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New areas of application for existing drugs

Prof. Dr Jan Baumbach (l.) and Prof. Dr Kay Grünewald are involved in the EU-funded REPO4EU project with their research groups. Foto: privat & DESY/Meyer

Wednesday, 07.09.2022

Medicines are usually approved for the treatment of a specific disease. However, other areas of application often emerge later. In order to make the so-called repurposing more efficient, a comprehensive networking platform is to be set up as part of an EU project. Two scientists from the University of Hamburg and their teams are involved in the project.

The repurposing of drugs is already a common phenomenon today: an active ingredient is approved and later proves to be highly effective against other diseases. In many cases, even explicitly known drugs are tested for their effectiveness against other diseases, for example in the search for a drug against the coronavirus. Advantages include the fact that the active substances have already been tested for tolerability and that production or procurement is also easier.

The participants in the project "Precision drug repurposing for Europe and the world" (REPO4EU) want to make the process of finding new active substance application possibilities more efficient and easier by networking experimental, novel data-analytical and clinical approaches. Prof. Dr. Jan Baumbach and Prof. Dr. Kay Grünewald from the University of Hamburg are involved in the large-scale project. They will receive a total of around 970,000 euros for their research as part of the project.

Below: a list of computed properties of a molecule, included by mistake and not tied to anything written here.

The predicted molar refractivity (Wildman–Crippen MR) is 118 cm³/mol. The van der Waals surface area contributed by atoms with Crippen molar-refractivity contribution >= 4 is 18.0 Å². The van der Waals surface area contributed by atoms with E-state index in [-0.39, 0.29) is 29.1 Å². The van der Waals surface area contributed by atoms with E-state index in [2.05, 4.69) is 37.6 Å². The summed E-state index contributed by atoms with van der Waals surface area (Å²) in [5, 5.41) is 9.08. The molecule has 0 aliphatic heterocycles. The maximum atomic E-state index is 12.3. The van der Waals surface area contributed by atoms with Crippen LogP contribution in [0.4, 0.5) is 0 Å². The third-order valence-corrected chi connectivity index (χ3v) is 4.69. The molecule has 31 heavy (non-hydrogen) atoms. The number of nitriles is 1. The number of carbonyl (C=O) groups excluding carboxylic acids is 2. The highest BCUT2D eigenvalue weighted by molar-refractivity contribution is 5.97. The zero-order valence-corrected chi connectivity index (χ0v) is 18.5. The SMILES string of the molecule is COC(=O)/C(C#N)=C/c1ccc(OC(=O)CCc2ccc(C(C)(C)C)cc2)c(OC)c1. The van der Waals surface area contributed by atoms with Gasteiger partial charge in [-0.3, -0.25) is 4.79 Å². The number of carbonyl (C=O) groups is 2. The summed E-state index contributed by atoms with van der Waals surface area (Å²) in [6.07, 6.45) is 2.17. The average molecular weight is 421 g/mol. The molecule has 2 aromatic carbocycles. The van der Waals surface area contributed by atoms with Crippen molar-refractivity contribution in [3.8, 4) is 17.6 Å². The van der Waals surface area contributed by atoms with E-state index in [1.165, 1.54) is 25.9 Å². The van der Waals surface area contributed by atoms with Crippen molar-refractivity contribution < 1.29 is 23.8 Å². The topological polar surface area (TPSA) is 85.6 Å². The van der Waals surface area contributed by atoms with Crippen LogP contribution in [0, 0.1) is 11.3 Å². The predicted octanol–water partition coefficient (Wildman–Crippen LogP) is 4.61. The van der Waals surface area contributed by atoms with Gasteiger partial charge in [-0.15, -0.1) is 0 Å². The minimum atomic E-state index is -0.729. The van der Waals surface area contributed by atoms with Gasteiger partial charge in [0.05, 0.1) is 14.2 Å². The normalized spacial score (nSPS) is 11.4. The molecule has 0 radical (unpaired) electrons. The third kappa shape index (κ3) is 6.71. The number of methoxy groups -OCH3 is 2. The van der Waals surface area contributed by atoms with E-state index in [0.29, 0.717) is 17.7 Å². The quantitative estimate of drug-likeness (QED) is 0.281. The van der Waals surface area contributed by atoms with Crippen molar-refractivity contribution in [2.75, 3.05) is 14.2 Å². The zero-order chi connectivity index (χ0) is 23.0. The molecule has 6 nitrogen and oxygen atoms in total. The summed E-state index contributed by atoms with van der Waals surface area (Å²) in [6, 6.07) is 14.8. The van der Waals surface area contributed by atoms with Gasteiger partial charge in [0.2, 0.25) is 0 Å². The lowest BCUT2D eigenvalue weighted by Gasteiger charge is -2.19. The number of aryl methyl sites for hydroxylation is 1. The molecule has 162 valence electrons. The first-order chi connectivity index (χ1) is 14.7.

The UHH projects in detail

Jan Baumbach is Professor of Computational Systems Biology at the Department of Computer Science at the University of Hamburg. Together with his research group, he will primarily work on the technical design of the RePo4EU platform. This is because the scientists have already designed numerous applications for biomedical informatics. These have involved, for example, the analysis and visualisation of data, the identification of important markers for therapeutic decision-making based on artificial intelligence and machine learning, or the integration of so-called multi-omics data - i.e. on the genome, the microbiome, the epigenome - into biomolecular networks. In the Repo4EU project, an important focus will be on data-based and computer simulation-based repurposing of drugs.

Prof. Dr. Kay Grünewald heads the research group "Structural Cell Biology of Viruses" at the Centre for Structural Systems Biology (CSSB). The researchers pursue an integrative structural biology approach, combining their expertise in cryo-electron microscopy and cryo-electron tomography with complementary approaches. This allows them to investigate at the molecular level how viruses and their hosts interact with each other and what fundamental mechanisms account for the relationship between structure and function of the molecules. In the REPO4EU consortium, the research group will mainly work on confirming the possibilities of drug repurposing predicted by computer methods in practice. The focus of the analyses will be on effects in cellular infections with herpes viruses, as these models are very relevant for medical applications.

28 institutions, ten countries, 23 million euros

Over the next seven years, Baumbach and Grünewald will work with colleagues from 28 institutions and ten countries to build this comprehensive EU-wide infrastructure for drug repurposing. The project, funded under the EU's Horizon programme, will receive a total of almost 23 million euros. The aim is not only to create a database on existing medicines and active substances, but also a network of experts on all steps of the drug approval process.

Text: Original of A. Priebe (UHH), translate by F. Ahr

The Leibniz ScienceCampus InterACt congratulates Prof. Baumbach and Prof. Kay Grünewald on this project.